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Hi there,

I’m testing out Omnifocus for myself at the mo (having tried and discarded Kinkless, Things, Thinking Rock, LifeBalance and Midnight Inbox). OmniFocus seems very promising but there are 2 features which I am surprised not to find (at least adequately developed) in it or any other of the apps I’ve tested: multiple contexts and multiple projects. I mean, it seems to me that very few things that we do in life (“actions”) are restricted to just ONE “context” or ONE “project”. Something basic like buying milk for example: relevant over several contexts: it could be bought in a store or online or i could ask the wife to pick some up on her way home from work, and so i might like to be reminded of buying milk when i find myself in any of these contexts. Clearing out the spare room: relevant over several projects: for example general spring cleaning or painting or rewiring the apartment.

Are these (to me seemingly quite important) missing features possible already in Omnifocus but I can’t see them? Or are they perhaps in the pipeline? Fingers crossed. Comments? Answers? :-)
 
I agree 1000%, did you put this in the OmniFocus 1.5 Wish List?
 
Here's a post that describes how we're planning on approaching this.
 
Quote:
Originally Posted by mind full of water View Post
I mean, it seems to me that very few things that we do in life (“actions”) are restricted to just ONE “context” or ONE “project”.
I disagree. In fact, I think the opposite is true. That is, most everything we do DOES involve only one context per action, and only one project. It all depends on how you set-up your contexts and projects.

For example, your "buying milk" example does not involve all the contexts you've listed, but just one. Which one? Well, to begin with, I have the following contexts in my system: Errands, Errands: Lowes, Errands: Staples, and so on. I don't have a grocery store as a context, but in your case perhaps you would if that is a frequent context for you. I also have People contexts with specific names of those I talk to frequently. For example, one of my contexts is PEOPLE: (wife's name).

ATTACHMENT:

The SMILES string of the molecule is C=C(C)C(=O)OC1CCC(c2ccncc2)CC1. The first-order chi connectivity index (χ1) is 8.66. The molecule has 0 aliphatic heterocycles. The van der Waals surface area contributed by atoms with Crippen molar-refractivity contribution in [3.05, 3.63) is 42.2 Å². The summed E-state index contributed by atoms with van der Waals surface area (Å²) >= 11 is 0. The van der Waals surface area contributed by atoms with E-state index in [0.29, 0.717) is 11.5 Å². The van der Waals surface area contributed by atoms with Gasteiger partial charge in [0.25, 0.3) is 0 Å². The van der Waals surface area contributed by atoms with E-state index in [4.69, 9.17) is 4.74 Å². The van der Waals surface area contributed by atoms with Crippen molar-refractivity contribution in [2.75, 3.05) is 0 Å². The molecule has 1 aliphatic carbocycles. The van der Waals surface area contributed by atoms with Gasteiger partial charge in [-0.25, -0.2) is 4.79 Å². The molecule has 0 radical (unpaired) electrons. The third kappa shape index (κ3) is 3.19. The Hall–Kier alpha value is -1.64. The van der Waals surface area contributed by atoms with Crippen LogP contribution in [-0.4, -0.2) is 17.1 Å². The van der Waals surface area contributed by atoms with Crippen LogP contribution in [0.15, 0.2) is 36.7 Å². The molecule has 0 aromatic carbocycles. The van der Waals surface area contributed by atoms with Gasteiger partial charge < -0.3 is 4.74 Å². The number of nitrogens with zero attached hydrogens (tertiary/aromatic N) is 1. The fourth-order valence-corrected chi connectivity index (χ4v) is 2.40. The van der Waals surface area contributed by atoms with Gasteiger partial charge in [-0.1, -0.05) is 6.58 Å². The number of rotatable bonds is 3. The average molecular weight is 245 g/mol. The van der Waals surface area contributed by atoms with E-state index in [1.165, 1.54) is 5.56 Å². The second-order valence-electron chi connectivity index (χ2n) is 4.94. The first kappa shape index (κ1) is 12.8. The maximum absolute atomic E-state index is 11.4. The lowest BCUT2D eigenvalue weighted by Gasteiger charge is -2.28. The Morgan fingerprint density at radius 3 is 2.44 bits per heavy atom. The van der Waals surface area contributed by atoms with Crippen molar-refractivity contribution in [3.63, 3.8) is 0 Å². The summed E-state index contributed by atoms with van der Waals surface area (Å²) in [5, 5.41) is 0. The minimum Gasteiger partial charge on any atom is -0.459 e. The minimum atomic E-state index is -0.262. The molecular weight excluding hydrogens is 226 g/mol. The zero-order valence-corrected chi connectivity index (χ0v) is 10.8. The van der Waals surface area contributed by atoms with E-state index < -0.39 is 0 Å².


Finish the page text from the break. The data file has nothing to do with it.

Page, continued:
So, BUY MILK would be in my single actions list. Also, I would need to decide if I am going to pick up the milk, call my wife and have her pick it up, or discuss it with her at home.

Here's how the actions for each of these choices would look on my single actions list:

Action: Buy milk. Context: Errands: Safeway
OR
Action: Ask my wife to pick up some milk. Context: Phone
OR
Action: Discuss who will pick up the milk tomorrow. Context: People: Wife

Then, when you switch to Context View, your To-Do list would look something like this

ERRANDS: SAFEWAY - Buy milk
OR
PHONE - Ask my wife to pick up some milk
OR
PEOPLE: WIFE'S NAME - Discuss who will pick up the milk tomorrow

Perhaps in your ERRANDS: SAFEWAY context list you may also see "Buy eggs." So, when you are in that context (at Safeway) you would do both errands. The same would apply when you look at your phone list. You would have your "call my wife" action listed with other phone calls you have to make.

Now, as for your "clearing out the spare room" project, I see that as one project organized utilizing folders, actions, sub-actions, and contexts. For example, here is how I would set it up (Note, there is no need to label the action steps with numbers, 1, 1-a, etc. as I've done below. It's just for clarity.):

FOLDER: HOME
SUB-FOLDER: SPRING CLEANING (Me, I wouldn't use a sub-folder, but instead would just put in start and due dates sometime in spring such as START: April 16, 2008. DUE: May 15, 2008.)